Review/Analysis: Spiderman: Turn Off the Dark, Foxwoods Theatre NY, 19/02/2013


spider-manWhen? Tuesday 19th February 2013
Foxwoods Theatre, NY, orchestra landing zone
Reeve Carney, Rebecca Faulkenberry, Katrina Lenk, Robert Cuccioli, Michael Mulheren, Stephen Lee Anderson, Isabel Keating, Dan Sharkey, Jake Epstein, Emily Shoolin, Jake Odmark, Dwayne Clark, Aaron LaVigne, Ashley Adamek, David Armstrong, Kevin Aubin, Gerald Avery, Julius C. Carter, Adam Ray Dyer, Drew Heflin, Dana Marie Ingraham, Kourtni Lind, Ari Loeb, Kevin C. Loomis, Kristen Martin, Jodi McFadden, Monette McKay, Jessica McRoberts, Kristen Faith Oei, Maxx Reed, Adam Roberts, Brandon Rubendall, Jennifer Sanchez, Josh Sassanella, Jamison Scott, Whitney Sprayberry, Cassandra Taylor, Brett Thiele, Christopher W. Tierney


In the continuing spirit of Spiderman: Turn Off the Dark’s troubled existence, writing this review has also been troublesome for me. Not my opinion of the show which, as you’ll soon see below, is pretty black and white. No, the difficulty has come in that I have reached the limit of my writing ability; I believe it simply takes a far more skilled wordsmith than I to accurately convey just how desperately, eye-stabbingly bad Spiderman: Turn Off the Dark really is. So I’ve decided to do something a little different to a standard review; instead I will be focusing on the pros and cons of what exactly makes Spidey the… product… it is today – as it enters its third excruciating year.

Spidey Sense is Tingling

  • Ambition: Spiderman: Turn Off the Dark is a hugely ambitious project and one of a kind. The producers, of which there are seventeen listed in the Playbill, have spared no expense in the staging with many hugely costly effects being used sparingly, rather than bludgeoned on the audience with “wow, look at me” subtlety. In short, Britain got The Lord of the Rings, Broadway got Spiderman. Both are shows which will rightly never see the light of day again, but deserve merit solely for the scale and boundary-pushing that many producers would consider career-suicide. After all, if a cheapo revival of Anything Goes or Evita will do similar box office on a fraction of the price, why bother? Kudos to you all, misguided fools.
  • The Sets: There is no denying that the sets are magnificently successful in creating original director Julie Taymor’s now largely decimated vision. The distinct styling of George Tsypin’s ‘work in progress’ comic book is simply gorgeous at times, and brilliantly and strikingly lit by Donald Holder. The Brooklyn Bridge is stunningly brought to life in true ‘pop up’ style, another huge undertaking and enormously expensive set piece which is used just twice, including in the (frankly epic) battle finale. In short, if you are able to ignore the other 99% of things which are wrong with Spiderman, and can sit and make up your own story with your own songs in your head while looking at the lovely scenery – I suggest after several pre-show drinks – then maybe you could enjoy yourself at this show.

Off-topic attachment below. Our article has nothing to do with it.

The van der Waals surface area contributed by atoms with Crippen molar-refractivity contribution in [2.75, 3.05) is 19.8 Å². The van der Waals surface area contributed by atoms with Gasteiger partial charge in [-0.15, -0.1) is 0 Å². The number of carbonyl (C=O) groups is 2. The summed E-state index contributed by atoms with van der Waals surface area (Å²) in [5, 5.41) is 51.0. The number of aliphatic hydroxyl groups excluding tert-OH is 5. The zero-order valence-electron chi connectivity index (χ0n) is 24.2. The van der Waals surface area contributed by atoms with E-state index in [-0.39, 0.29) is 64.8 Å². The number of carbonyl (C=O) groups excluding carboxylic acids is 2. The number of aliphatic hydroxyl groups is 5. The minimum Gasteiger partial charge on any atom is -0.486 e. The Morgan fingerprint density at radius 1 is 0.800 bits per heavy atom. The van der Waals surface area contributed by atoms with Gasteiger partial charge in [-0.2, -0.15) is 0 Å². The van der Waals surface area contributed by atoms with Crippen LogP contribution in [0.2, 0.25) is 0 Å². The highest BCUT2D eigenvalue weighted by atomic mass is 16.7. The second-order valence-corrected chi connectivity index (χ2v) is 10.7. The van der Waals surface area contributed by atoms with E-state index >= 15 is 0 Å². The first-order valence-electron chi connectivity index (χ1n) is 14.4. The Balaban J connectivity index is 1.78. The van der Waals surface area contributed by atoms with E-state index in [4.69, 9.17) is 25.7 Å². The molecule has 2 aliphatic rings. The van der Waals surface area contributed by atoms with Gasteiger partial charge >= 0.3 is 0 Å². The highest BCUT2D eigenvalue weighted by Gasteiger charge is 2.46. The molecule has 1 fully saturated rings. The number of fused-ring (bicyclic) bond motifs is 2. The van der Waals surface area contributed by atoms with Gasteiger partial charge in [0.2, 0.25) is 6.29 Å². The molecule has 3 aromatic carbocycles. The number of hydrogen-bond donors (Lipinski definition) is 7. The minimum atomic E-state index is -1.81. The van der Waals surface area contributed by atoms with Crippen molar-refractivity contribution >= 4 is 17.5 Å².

• The Visual Effects: Not to be confused with the set pieces, the show boasts some terrific visual effects, if not perhaps the stage magic and trickery I had been expecting. The, again, scarcely used HD screens wheeled around the stage playing the pre-recorded video segments (it’s better than I’m making it sound) was particularly impressive, especially in the Act II ‘chaos’ scene.
  • The Aerials/Stunt Performers: It had to come up. At least in classic theatre terms, I have never seen anything like it and Aerial Choreographer Daniel Ezralow and Aerial Designer Scott Rogers each deserve credit for at least this area of work. Yes, Chitty whirred and clunked ominously above the audience for a similar length of time per performance (roughly eight minutes), true, and aerials are becoming more common in mainstream theatre, but some of the stunts are truly remarkable and memorable in the show. The final battle sees Spiderman battling the villainous Green Goblin atop the Chrysler Building, fighting hand to hand in mid-air above the orchestra stalls, before landing on tiny platforms on the mezzanine/dress circle and upper circles, then swooping back down to the stage. Obviously, this requires a huge technical undertaking and I strongly recommend watching one of the many behind-the-scenes documentaries available on The YouTube and the like, to see just how much effort goes into staging each performance. Obviously, the performers are held safely (ish) with thick steel cables which are visible from the moon, so don’t expect miracles. From my seat in the ‘landing zone’ in the orchestra, I could see up to three Spidermans (Spidermen?) on occasion, hiding in the wings or being readied to perform a stunt. In my opinion, these performers deserve credit for putting their lives on the line each show, quite literally.